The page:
Although it decreased low-density lipoprotein cholesterol (LDL-C) and increased high-density lipoprotein cholesterol (HDL-C), evacetrapib failed to reduce major adverse cardiovascular events (MACE) when compared with placebo in high vascular risk patients.
Stephen J. Nicholls, MBBS, PhD, of the Cleveland Clinic, presented the findings of the ACCELERATE trial at the 2016 American College of Cardiology Scientific Sessions & Expo.
During a press conference, Dr Nicholls said that for more than a decade, there has been a lot of interest in inhibiting cholesteryl ester transfer protein (CETP), originally with the concept that it would be a profound HDL-C raiser.
“Along the journey, we have appreciated that it lowers LDL as well,” he said. “We have animal and genetic data that having less CETP is a good thing, although there have been 2 CETP inhibitors that have gone before evacetrapib with disappointing results in clinical trials… So we brought evacetrapib to phase 3 having done phase 2 studies [demonstrating] robust HDL raising, LDL lowering on top of a statin.”
The phase 3, multicenter, double blind, randomized trial included 12 092 patients at high vascular risk. Researchers defined high vascular risk as: an acute coronary syndrome within the previous 30 to 365 days; cerebrovascular atherosclerotic disease; peripheral vascular disease; or diabetes with coronary artery disease.
Patients (77% male; age: 65 years) were randomly assigned 1:1 to either 130 mg evacetrapib (n=6038), a CETP inhibitor, or placebo (n=6054) for at least 1.5 years. Baseline clinical characteristics were well matched between groups.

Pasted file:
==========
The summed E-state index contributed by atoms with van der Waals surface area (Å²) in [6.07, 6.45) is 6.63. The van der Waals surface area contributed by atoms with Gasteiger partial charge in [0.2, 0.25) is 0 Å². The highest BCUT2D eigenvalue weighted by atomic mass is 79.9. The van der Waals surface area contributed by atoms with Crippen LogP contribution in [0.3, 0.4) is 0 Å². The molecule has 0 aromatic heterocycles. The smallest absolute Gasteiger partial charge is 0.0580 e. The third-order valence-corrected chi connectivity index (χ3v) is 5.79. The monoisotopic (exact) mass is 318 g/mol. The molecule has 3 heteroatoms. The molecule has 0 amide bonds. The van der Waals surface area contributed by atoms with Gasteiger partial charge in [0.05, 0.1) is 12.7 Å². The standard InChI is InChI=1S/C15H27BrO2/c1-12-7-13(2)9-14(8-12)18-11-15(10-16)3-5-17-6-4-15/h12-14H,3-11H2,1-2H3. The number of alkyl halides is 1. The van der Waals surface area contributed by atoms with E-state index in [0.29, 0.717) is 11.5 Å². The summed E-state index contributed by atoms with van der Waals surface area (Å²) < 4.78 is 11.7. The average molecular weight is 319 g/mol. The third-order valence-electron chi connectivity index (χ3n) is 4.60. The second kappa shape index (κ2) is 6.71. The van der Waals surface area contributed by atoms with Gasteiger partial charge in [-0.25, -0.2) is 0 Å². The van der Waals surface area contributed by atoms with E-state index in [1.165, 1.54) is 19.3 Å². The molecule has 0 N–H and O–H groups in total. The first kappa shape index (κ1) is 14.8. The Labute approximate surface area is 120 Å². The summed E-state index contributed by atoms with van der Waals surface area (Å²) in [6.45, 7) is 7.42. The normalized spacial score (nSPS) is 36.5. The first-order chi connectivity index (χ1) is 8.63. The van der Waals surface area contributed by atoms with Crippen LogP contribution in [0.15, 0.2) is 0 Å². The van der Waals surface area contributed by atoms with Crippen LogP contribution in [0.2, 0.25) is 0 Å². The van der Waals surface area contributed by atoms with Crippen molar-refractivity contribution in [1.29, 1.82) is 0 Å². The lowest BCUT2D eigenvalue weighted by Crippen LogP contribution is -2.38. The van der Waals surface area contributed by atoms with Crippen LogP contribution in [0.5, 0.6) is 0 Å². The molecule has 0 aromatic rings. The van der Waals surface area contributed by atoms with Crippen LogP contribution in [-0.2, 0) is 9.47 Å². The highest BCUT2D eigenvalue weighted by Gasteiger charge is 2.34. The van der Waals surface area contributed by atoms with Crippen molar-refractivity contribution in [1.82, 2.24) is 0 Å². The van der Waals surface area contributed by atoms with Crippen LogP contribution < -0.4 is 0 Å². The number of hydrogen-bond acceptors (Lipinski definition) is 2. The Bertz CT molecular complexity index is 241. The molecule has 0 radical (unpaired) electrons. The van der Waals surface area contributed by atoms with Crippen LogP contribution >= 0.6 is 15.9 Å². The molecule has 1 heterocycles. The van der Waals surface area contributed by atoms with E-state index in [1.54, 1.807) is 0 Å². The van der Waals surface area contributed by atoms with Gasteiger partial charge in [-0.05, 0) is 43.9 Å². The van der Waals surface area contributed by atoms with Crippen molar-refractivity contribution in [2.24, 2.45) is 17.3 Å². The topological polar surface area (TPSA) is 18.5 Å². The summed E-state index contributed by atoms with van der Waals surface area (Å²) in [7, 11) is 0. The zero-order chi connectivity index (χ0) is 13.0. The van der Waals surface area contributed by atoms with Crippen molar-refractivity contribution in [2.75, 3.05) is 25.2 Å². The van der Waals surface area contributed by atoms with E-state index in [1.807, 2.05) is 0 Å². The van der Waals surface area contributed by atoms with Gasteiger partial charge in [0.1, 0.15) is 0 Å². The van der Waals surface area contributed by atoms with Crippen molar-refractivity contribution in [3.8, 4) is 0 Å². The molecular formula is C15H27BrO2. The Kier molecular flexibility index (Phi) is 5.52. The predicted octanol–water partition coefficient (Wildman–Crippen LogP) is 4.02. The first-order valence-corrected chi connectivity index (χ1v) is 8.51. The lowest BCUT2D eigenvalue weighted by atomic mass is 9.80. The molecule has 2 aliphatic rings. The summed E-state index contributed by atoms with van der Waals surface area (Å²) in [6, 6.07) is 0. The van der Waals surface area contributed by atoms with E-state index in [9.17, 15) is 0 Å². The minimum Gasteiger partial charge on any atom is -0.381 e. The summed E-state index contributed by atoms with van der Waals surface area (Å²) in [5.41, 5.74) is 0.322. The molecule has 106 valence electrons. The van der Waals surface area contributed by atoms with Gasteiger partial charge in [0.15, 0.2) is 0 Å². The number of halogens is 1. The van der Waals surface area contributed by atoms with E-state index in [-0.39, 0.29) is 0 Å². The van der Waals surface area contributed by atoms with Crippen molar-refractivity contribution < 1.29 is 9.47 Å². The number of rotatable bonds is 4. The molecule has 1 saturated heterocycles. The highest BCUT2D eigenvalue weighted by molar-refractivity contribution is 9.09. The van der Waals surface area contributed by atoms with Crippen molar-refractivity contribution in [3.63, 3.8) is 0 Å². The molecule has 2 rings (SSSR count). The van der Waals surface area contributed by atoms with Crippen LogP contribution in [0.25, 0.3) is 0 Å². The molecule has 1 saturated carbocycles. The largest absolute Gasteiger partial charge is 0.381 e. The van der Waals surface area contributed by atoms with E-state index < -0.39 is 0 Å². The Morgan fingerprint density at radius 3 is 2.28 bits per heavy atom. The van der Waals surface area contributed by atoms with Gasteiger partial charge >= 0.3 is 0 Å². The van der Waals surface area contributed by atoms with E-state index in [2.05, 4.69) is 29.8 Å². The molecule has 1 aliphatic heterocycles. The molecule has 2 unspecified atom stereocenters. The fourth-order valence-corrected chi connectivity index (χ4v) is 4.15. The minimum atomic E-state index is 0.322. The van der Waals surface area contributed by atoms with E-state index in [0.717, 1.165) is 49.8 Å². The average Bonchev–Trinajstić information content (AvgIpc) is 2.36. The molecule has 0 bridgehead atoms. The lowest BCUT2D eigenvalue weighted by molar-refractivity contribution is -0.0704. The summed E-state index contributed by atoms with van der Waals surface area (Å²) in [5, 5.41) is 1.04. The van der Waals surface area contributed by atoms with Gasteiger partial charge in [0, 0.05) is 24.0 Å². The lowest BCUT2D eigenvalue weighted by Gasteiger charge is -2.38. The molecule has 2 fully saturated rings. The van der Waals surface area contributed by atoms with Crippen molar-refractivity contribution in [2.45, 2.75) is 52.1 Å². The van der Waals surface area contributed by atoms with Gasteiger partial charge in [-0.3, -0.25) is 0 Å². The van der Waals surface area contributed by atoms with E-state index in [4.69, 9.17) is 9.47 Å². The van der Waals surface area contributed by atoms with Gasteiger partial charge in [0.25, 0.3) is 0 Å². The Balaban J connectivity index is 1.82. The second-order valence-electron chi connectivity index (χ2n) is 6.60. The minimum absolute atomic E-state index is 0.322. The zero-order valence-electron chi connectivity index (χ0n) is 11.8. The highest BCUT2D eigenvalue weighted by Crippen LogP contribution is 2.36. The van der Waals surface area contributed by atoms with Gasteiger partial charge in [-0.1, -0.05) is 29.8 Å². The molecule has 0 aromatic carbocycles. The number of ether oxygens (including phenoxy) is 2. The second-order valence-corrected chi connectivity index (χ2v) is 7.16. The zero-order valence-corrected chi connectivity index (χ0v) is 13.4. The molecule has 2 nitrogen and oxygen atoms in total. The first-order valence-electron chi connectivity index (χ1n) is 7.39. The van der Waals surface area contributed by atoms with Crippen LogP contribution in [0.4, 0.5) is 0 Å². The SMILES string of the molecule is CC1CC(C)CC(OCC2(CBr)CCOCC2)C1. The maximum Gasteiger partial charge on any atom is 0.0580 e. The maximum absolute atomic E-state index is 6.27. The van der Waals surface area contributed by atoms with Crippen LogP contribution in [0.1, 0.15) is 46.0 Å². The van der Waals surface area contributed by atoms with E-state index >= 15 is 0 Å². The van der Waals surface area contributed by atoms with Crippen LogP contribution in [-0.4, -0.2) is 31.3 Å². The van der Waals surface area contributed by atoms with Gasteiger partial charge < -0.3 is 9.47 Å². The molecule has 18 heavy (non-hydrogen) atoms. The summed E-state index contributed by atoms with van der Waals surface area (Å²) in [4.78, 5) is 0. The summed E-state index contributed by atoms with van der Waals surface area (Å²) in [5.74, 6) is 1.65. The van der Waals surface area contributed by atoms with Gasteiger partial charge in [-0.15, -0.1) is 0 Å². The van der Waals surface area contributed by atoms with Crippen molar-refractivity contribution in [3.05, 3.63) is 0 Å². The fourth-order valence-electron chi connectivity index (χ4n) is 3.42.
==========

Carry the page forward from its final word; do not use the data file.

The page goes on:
Time to first event of cardiovascular death, myocardial infarction, stroke, hospitalization for unstable angina, or coronary revascularization served as the primary end point.
According to Dr Nicholls, the trial was stopped prematurely in October 2015 for clinical futility on the recommendation of the data monitoring committee.
“We’ve presented the results today of 99% of the patients who have completed their end of study visit just prior to database lock,” Dr Nicholls said.
Those results suggested that compared with placebo, patients who received evacetrapib demonstrated a 130% increase in HDL-C (104 mg/dL vs 46 mg/dL) and a 37% drop in LDL-C (55 mg/dL vs 84 mg/dL).
Despite these findings, the primary end point was nearly identical in the 2 groups (evacetrapib, 12.8% vs placebo, 12.7%; hazard ratio [HR]:1.01; P=.85).
In addition, there were no significant reductions in any of the component end points. However, there was a trend toward a lower rate of all-cause mortality in the evacetrapib group (3.8% vs 4.1%; HR:0.84; P=.06), which the researchers believe was a chance finding.
“This [study] really reflects why we do these clinical trials, because the numbers looked better, but at the end of the day, it is the clinical event that counts, and we see no benefit here,” Dr Nicholls said.
He added that the investigators have become increasingly skeptical as to whether CETP inhibitors will be of use in these high-risk patients.
“There is another study that is ongoing. It will be interesting to see what the results of that are,” Dr Nicholls said. “We would like to open the database to independent investigators to ask really important scientific questions, so we are putting together a process … to enable for that to happen.”
- Nicholls SJ, Lincoff A, Barter P, et al. Late-Breaking Clinical Trials II. The ACCELERATE trial: impact of the cholesteryl ester transfer protein inhibitor evacetrapib on cardiovascular outcome. Presented at the 65th Annual Scientific Session and Expo of the American College of Cardiology. April 2-4, 2016; Chicago, IL.
This article originally appeared on The Cardiology Advisor